Thursday, May 12, 2011

Bone and Muscle

Deep water and shallow water as well. The Beaverton seminar was small, but went well. A really wide mix of skills and, as always, there are a number of things I consider basic that we didn't touch.

A lot of my purpose in teaching the way I do is to, as Joe Lewis says, "Lead them to the deep water." Until you complicate it, the physical stuff is easy. Striking two people while doing a back flip is probably hard and somewhat complex...but knocking someone on his ass isn't complex. Not unless your internal "what if monkey" gets involved. There are few things more natural and intuitive to an organism than delivering kinetic energy.

I consider that shallow water stuff, and people do need some training in it. But spending years in the wading pool doesn't prepare you for the deep end...and, to stretch the metaphor too far, many people work really hard to convince themselves that their little wading pool is the ocean. Power generation is easy. Power generation with compromised structure and injured (which, unless you are the bad guy, is the normal starting place in an assault) is a different skill.

Fighting well when you have psyched yourself up for a match is different than fighting well surprised and scared...and that is different than fighting after you have been crushed and humiliated and all you have left is a life that may or may not be worth living. I spend a lot of time on context and a little time on emotion. Partially because they are important but even more because so few people really look at them and they affect everything else.

One of the rank beginners asked a question. There is simply no way to move or stand where you are safe. Multiple targets are always exposed and every motion exposes more. If the threat has the power or a weapon, the human body is all target. He wanted to know how to defend his vulnerabilities.

I paused for a second because the question was so backward... and then we played with it. It's not about your vulnerabilities (much) it's about the threat's capabilities. He is composed of bone and meat. Any way that he stands, each motion creates and eliminates specific vectors. His weight is on his right foot? He can't kick right without shifting. Leaning away? His lead hand is weak but his rear, especially if his spine is twisted, is loaded.

Once you read the opponent, you know how he can hurt you. His options are limited. You don't need to defend everything, only what he can hurt. It's one of the reasons I prefer infighting is that people are easier and faster to read by touch than by sight, but the principle really doesn't change.

Things change by history. This isn't deep-water stuff for me. I don't think I learned it my first day of martial arts, but certainly in the first year and probably the first month. It's a basic. Getting the question from a beginner was okay... but I also got a 'thanks' e-mail from someone else at the seminar who considered this the big take-away. Not sure how I feel about that.

5 comments:

Jake said...

One of the challenges of teaching is that you can’t control the “take-away”.

Story time: I knew a guy who, upon his first exposure to Tony Blauer (who, if you’ve ever trained with him, talks a lot in terms of principles, concepts, etc.), came away with “he showed some kind of spear thing (makes gesture like a tactical SPEAR)”. That was it.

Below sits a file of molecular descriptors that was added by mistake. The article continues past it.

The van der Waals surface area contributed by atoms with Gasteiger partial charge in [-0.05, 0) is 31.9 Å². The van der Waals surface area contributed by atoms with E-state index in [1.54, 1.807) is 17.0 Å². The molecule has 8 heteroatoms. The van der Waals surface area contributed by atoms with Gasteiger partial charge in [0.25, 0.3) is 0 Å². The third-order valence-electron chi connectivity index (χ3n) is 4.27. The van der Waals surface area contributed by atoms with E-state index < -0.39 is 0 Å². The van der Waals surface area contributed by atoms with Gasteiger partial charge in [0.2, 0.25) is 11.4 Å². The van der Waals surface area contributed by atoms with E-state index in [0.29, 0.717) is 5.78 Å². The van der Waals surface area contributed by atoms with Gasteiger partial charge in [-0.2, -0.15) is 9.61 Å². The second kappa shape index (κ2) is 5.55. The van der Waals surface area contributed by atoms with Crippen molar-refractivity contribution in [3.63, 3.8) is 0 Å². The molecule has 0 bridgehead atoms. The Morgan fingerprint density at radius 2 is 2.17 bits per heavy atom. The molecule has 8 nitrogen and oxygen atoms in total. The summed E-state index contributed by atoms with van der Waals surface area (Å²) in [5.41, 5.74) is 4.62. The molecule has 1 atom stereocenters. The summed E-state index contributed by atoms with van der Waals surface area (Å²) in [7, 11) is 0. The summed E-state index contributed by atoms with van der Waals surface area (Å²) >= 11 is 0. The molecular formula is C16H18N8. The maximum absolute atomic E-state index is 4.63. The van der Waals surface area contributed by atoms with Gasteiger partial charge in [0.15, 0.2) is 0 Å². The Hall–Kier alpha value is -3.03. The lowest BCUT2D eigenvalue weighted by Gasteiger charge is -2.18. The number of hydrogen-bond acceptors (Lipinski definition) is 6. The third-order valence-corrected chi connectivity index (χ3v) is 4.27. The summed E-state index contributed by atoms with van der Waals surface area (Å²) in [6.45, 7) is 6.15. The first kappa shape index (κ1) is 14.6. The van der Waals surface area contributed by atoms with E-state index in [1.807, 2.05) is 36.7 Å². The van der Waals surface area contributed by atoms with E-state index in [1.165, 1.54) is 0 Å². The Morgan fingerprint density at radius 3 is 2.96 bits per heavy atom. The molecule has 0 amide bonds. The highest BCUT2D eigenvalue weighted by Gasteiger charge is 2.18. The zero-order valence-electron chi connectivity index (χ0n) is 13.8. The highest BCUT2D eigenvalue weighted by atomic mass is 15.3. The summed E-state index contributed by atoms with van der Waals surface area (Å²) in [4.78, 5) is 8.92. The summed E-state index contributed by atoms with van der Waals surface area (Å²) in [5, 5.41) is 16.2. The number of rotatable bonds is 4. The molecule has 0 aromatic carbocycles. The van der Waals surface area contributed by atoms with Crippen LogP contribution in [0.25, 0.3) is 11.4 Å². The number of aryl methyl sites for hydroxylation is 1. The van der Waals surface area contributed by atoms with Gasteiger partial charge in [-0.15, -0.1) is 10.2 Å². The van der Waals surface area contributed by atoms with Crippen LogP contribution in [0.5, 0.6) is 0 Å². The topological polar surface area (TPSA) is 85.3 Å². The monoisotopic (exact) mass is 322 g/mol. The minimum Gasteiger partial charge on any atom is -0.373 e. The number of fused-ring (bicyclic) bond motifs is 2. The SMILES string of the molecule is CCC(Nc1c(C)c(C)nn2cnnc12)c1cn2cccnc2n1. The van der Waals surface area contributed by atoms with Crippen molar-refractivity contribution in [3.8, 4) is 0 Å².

Of course, the flip side is that I’ve occasionally had one or two students ask me questions about a drill because they’re trying to get to the underlying principle behind it. Those moments are cool. They make me think really hard.

There’s that old saw about how when the student is ready, the teacher will appear. I think it works the other way too: the student will only learn what they are ready to learn. Stuff that may seem obvious and unimportant to you may be a huge light bulb moment for someone else. (Interestingly, the same students that ask me hard questions are sometimes the ones who have light bulbs about the really obvious stuff. No idea why.) That’s part of the challenge and the fun of teaching.

Charles James said...

"... but I also got a 'thanks' e-mail from someone else at the seminar who considered this the big take-away. Not sure how I feel about that."

Maybe, cause you turned on a light and exposed more to them with this one small thing and maybe they will see more and learn more.

Maybe that is whey they say thanks, feel good about opening the door for them.

Jake said...

Wrote this before Blogger went crazy...

One of the challenges of teaching is that you can’t control the “take-away”.

Story time: I knew a guy who, upon his first exposure to Tony Blauer (who, if you’ve ever trained with him, talks a lot in terms of principles, concepts, etc.), came away with “he showed some kind of spear thing (makes gesture like a Tactical SPEAR)”. That was it.

Of course, the flip side is that I’ve occasionally had one or two students ask me questions about a drill because they’re trying to get to the underlying principle behind it. Those moments are cool. They make me think really hard.

There’s that old saw about how when the student is ready, the teacher will appear. I think it works the other way too: the student will only learn what they are ready to learn. Stuff that may seem obvious and unimportant to you may be a huge light bulb moment for someone else. (Interestingly, the same students that ask me hard questions are sometimes the ones who have light bulbs about the really obvious stuff. No idea why.) That’s part of the challenge and the fun of teaching.

ctkwingchun said...

Here in Nova Scotia, we can get, every summer, a Dreamers and Doers guide. Sounds like you're a Doer and the 'lightbulb' moment for that guy painted him as a Dreamer.

But sometimes, some folks, get to the doing eventually.

Rory said...

CTK-
I'll be in Halifax end of June. Any chance you're local?